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The growing fiscal problems of many local governments in New York State are prompting more talk about consolidation of services and mergers of local governments. Some influential voices in western New York, echoing former Erie County Executive Joel Giambra, continue to push for a regional approach. Read More

New York State’s Common Retirement Fund, which underwrites state and local pensions, returned a negative 0.92 percent on its assets during the quarter ending June 30, Comptroller Thomas DiNapoli just announced. That would translate into a loss of about $1.2 billion on an asset base of roughly $148 billion. Read More

New York’s economy would be hit especially hard by Washington’s potential “Taxmageddon” — the scheduled end-of-year expiration of the Bush income tax cuts and of a temporary “patch” that prevents the Alternative Minimum Tax (AMT) from hitting more middle-class taxpayers, according to a just-posted analysis from the Tax Foundation. Read More

The Obama administration's offer to waive work requirements for recipients of Temporary Aid to Needy Families (TANF) is being opposed by leading congressional Republicans, who have introduced legislation to overturn the action. While state governments generally welcome added flexibility in administering federal programs, there is a risk the new federal policy will be used in some states to undermine the work-first principle at the heart of the successful 1996 welfare reform. Read More

On July 12th, the Obama Administration announced that it would unilaterally allow states to experiment through waivers with different ways of defining the “work” required of welfare recipients under the Temporary Assistance to Needy Families (TANF) program. This could be a first step to permanently watering down the “work participation” requirements that were a centerpiece of the 1996 welfare reform law and to backing away from the primary theme of TANF: personal responsibility. Read More

Recent trends on Wall Street indicate that public pension funds with fiscal years ending June 30 probably missed their rate-of-return targets for 2012. I delve into one plan in particular — the New York State Teachers’ Retirement System — on the editorial blog at Newsday. Read More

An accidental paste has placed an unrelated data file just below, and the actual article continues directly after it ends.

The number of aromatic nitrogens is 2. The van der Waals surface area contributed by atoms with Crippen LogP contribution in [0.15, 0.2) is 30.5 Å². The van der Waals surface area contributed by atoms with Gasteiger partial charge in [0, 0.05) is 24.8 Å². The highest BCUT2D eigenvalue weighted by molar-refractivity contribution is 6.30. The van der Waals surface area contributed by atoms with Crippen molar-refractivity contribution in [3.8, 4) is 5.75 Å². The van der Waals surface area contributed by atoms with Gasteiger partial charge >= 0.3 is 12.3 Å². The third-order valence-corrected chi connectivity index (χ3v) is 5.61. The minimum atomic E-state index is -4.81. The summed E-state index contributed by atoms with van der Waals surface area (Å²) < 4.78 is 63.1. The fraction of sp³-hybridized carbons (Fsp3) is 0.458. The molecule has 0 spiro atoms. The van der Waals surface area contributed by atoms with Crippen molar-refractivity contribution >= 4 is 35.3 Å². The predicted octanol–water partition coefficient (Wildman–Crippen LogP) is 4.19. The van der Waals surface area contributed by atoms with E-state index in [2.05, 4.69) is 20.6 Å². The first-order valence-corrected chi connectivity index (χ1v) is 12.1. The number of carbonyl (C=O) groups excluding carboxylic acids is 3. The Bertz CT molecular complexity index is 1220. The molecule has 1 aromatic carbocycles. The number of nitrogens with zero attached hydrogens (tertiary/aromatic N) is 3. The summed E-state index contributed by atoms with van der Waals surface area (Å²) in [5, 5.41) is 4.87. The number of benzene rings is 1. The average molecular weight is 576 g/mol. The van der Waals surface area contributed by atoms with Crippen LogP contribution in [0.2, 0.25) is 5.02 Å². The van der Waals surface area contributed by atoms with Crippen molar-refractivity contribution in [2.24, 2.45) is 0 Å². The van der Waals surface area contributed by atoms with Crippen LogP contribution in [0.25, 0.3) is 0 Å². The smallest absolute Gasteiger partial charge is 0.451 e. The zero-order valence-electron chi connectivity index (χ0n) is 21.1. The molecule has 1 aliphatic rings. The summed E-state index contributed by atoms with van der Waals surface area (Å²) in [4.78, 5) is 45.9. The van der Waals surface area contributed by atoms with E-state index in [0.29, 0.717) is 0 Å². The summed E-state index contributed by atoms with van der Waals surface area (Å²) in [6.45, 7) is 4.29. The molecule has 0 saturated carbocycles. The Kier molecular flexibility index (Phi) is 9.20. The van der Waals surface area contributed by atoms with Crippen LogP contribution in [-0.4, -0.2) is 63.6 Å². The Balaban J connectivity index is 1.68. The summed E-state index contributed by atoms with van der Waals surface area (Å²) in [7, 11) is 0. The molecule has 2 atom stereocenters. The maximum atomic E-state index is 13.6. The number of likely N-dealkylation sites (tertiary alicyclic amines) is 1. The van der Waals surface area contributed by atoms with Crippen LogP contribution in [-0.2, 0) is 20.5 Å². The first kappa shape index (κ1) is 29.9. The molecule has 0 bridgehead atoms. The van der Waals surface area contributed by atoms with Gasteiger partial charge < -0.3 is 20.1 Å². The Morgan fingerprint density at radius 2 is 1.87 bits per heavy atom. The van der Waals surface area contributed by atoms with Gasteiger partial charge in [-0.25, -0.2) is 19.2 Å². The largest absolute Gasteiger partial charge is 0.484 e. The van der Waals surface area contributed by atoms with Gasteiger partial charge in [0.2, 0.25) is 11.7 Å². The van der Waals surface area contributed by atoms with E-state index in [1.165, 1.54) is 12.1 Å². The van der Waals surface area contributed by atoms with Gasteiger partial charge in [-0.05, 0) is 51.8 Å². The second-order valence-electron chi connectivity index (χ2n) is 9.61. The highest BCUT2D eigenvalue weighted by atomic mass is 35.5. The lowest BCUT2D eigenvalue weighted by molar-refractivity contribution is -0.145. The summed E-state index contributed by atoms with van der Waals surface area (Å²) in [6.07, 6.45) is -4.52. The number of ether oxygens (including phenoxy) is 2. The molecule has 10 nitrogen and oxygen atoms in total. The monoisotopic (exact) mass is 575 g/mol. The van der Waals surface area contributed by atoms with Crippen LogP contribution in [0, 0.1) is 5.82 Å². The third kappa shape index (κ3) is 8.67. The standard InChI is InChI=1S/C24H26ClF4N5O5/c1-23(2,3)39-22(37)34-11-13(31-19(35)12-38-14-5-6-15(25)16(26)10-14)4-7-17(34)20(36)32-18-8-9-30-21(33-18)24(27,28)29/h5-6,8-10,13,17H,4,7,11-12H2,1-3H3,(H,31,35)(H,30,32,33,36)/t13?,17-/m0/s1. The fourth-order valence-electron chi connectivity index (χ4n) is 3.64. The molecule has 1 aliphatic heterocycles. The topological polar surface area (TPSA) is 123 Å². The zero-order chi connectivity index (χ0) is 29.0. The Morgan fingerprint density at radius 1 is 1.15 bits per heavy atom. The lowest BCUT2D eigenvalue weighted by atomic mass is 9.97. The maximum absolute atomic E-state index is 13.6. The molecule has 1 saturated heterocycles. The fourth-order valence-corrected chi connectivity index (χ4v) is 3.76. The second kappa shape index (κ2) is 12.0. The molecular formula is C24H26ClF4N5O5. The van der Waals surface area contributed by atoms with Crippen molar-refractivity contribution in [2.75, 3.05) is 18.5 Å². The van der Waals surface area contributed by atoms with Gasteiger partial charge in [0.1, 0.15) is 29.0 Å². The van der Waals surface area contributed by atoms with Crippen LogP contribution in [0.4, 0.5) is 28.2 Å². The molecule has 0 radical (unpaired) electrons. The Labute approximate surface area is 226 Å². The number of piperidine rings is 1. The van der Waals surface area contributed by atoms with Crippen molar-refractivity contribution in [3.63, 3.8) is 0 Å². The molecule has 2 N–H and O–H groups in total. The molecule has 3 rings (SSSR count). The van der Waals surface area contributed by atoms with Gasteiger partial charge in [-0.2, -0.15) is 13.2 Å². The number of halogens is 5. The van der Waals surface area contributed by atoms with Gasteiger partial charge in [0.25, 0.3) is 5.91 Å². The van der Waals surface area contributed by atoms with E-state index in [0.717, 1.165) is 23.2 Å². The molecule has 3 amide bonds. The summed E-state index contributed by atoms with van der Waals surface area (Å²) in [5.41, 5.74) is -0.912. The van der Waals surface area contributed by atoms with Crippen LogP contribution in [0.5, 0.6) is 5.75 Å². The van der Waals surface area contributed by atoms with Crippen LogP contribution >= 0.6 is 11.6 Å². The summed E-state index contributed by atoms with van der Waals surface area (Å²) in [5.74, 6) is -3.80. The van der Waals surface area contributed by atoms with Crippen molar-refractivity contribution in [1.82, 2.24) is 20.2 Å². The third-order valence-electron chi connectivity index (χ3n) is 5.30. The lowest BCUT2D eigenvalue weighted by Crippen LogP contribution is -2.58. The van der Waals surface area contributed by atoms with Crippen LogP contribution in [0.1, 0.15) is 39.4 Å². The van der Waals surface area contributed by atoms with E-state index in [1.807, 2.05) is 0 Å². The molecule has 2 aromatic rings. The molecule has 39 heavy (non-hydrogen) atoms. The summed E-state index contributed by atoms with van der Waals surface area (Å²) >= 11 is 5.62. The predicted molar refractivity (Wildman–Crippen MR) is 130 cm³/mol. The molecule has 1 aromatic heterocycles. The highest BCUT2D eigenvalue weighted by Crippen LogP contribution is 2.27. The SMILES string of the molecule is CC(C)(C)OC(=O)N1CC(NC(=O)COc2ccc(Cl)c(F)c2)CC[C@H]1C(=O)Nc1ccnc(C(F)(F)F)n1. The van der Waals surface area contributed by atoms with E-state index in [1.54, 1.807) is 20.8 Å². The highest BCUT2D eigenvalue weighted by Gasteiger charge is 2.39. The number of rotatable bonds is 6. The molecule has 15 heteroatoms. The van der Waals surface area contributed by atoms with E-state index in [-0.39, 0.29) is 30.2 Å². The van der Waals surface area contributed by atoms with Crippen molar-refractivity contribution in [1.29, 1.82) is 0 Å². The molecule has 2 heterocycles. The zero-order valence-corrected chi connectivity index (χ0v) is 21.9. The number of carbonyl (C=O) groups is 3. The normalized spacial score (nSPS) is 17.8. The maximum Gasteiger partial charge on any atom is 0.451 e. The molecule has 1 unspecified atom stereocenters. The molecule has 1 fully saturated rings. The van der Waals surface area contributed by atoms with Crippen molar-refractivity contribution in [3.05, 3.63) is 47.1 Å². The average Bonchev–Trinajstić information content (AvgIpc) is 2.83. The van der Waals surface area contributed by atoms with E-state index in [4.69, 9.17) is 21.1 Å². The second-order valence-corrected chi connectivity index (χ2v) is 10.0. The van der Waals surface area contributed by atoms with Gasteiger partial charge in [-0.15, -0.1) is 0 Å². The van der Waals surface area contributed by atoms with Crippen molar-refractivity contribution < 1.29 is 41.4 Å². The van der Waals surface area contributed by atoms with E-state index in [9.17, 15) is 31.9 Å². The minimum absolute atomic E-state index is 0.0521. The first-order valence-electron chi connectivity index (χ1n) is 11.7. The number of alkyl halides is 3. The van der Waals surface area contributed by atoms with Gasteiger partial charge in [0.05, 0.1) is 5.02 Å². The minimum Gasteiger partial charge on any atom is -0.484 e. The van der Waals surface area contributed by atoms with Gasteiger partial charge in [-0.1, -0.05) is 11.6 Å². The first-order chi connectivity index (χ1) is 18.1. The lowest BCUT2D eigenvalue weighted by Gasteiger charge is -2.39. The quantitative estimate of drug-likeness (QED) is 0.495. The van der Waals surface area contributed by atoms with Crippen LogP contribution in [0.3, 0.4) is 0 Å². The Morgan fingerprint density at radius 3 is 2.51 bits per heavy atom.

It was Mark Twain who supposedly said “no man’s property is safe when Congress is in session” — a concept that a surely extends to the New York State Legislature as well. In that spirit, here’s something to celebrate on the Fourth of July: the Legislature not only left Albany on schedule June 21, it passed fewer bills this year than in any regular session since 1914, according to an analysis by New York Public Interest Research Group. Read More

Today is full of bad news for Wall Street. The New York Times reports that the street is moving mid-paying jobs to middle America, and S&P has a new report out saying that the i-banking business is moving to a "less profitable, but somewhat lower risk, business model." Read More

New York is probably less affected than most states by today’s U.S. Supreme Court decision. The court effectively has said that almost all of Affordable Care Act (ACA) passes constitutional muster. This means the entire country can now experience the effects of the sort of regulatory policies (such as guaranteed issue, community rating and mandated coverages) that have done much to make health insurance so costly here... Read More

The Campaign for Fiscal Equity (CFE) litigation of 1993-2006 established the principle that New York State is constitutionally obligated to ensure funding of a “sound, basic education” for pupils in New York City schools. Today, the state’s highest court cleared the way for a lawsuit claiming that funding levels for about a dozen of New York’s small city school districts doesn’t meet that requirement. Read More

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